Web Services

Web Services

Flat out, Web services will not be easy to identify blindly. They are typically not end-user facing and they are back channel in nature. So you will have to dig for their existence a bit, the current exposure model is really based on inter-entity information (usually word of mouth). The good news is that after reading Chapter 2 you should be armed with enough knowledge to at least identify when they are involved. For example, if your auditing endeavor reveals some WSDL, you should immediately know that you have to attack some SOAP mechanism.

There have been some formal attempts at providing a directory, in the form of an address book, of available Web services within a provider’s space. This formalization is Universal Description, Discovery, and Integration (UDDI — http://www.uddi.org). There is lots of controversy about its effectiveness and whether or not it has met its original promises, but it is still in use, especially with major software and service providers. The bottom line for you is that you need to know when it is a player in your pentesting space because everything necessary to launch an attack against some Web services is in the data provided by UDDI.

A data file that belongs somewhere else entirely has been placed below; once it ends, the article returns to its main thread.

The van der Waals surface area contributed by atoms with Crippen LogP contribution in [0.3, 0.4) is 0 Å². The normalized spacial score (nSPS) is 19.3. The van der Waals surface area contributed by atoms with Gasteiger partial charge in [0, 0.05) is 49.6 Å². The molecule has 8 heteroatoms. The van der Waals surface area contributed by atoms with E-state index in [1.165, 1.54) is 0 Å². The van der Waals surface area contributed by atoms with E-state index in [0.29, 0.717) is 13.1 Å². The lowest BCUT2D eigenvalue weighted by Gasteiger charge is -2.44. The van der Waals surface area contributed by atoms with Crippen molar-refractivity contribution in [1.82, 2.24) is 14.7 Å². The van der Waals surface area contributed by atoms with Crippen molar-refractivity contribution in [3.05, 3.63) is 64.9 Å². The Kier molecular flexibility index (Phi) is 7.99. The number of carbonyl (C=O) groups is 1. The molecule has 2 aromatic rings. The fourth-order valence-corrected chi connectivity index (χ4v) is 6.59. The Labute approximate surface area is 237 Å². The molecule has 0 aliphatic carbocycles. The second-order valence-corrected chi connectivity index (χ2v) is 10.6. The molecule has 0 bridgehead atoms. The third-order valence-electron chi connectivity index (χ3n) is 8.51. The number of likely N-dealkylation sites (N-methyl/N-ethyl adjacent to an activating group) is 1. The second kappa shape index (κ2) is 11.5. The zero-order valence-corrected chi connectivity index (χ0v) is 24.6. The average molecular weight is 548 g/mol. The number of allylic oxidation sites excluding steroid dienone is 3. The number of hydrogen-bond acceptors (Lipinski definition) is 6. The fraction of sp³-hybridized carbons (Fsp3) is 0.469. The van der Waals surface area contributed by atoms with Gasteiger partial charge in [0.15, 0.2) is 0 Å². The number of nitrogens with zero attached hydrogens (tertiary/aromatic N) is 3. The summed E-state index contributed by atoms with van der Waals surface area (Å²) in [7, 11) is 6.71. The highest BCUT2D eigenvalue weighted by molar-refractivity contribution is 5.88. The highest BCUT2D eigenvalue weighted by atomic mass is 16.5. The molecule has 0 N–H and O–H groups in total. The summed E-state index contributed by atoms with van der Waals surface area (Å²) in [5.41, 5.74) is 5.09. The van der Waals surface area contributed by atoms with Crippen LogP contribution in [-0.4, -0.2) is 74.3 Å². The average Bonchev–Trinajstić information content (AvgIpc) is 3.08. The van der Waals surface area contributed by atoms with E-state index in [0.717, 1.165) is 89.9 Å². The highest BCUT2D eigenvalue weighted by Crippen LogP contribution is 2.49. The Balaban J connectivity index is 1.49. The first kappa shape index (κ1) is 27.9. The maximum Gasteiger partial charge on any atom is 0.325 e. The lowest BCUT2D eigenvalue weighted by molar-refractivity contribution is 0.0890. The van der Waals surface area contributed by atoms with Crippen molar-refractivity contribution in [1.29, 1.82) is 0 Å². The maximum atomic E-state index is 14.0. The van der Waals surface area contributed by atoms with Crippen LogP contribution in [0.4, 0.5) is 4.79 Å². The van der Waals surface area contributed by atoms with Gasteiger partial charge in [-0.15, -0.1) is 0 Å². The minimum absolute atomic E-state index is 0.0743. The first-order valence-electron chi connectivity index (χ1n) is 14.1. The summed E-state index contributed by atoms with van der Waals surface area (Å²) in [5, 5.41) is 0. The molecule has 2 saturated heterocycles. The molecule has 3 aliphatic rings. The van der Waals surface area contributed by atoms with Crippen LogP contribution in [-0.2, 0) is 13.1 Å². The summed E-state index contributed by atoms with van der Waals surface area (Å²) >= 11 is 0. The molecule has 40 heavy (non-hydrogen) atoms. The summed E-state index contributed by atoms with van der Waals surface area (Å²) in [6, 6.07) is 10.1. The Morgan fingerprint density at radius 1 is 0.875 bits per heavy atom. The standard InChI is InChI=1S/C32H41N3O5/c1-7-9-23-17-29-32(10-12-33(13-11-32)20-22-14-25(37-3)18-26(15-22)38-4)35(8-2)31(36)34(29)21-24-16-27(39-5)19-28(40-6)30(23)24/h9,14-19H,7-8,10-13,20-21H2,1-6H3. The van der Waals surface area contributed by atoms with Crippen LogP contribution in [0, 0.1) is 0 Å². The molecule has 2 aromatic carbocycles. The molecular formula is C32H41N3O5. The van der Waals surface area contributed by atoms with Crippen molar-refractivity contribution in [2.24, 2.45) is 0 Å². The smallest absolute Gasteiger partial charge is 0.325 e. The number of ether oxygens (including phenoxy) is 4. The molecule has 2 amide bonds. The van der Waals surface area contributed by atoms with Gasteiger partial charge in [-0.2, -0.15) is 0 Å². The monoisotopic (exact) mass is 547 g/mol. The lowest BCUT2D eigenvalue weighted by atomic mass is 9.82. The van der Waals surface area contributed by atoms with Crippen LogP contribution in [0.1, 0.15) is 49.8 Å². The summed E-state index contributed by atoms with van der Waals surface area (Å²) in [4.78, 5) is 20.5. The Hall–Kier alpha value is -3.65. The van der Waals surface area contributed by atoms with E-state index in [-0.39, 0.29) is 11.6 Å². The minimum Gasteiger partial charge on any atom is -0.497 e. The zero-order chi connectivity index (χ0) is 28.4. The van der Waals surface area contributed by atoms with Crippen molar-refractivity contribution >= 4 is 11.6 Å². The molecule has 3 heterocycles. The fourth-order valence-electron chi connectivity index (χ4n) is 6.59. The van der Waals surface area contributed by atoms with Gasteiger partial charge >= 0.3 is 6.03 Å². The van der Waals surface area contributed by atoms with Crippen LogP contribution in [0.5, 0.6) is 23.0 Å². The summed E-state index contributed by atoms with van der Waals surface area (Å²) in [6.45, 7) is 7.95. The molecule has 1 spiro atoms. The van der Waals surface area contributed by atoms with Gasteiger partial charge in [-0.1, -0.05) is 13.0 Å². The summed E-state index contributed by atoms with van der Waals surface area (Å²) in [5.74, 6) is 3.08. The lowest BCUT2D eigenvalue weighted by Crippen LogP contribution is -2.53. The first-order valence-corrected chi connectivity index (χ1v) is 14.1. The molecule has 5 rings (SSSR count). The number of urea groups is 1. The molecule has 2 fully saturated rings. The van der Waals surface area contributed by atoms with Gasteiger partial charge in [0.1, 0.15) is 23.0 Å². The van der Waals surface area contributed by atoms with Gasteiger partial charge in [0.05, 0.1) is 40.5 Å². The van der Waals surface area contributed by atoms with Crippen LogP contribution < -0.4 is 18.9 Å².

Web service consumers need some standardized way to discover what Web services are available for consumption. The Discovery of Web services (DISCO) provides one way to discover and retrieve WSDL descriptors from remote entities. Using the Discovery Document Format (which is also an XML document), discovery documents can be sent to a remote server and, if any SOAP-enabled services exist, a WSDL descriptor should be returned. One of the main differences between UDDI and DISCO is that UDDI represents data that spans multiple servers, whereas DISCO focuses on individual servers.

In most cases, Web service developers don’t know the endpoint URL for a given WSDL file. UDDI specifies a mechanism for Web service providers to advertise the existence of their Web services. Using it, Web service consumers can easily locate Web services for use. UDDI is supposed to be the building block that will enable disparate entities to seamlessly and dynamically find and transact with one another.

What this means for you is that if you suspect a target is either utilizing some remote Web services, or publishing services, then UDDI registries will be a good place to poke around. But this is no silver bullet, especially because there are many of these registries. A keen eye will be the best mode of operation when targeting Web services.

An excellent source of available UDDI registries is http://uddi.org/find.html.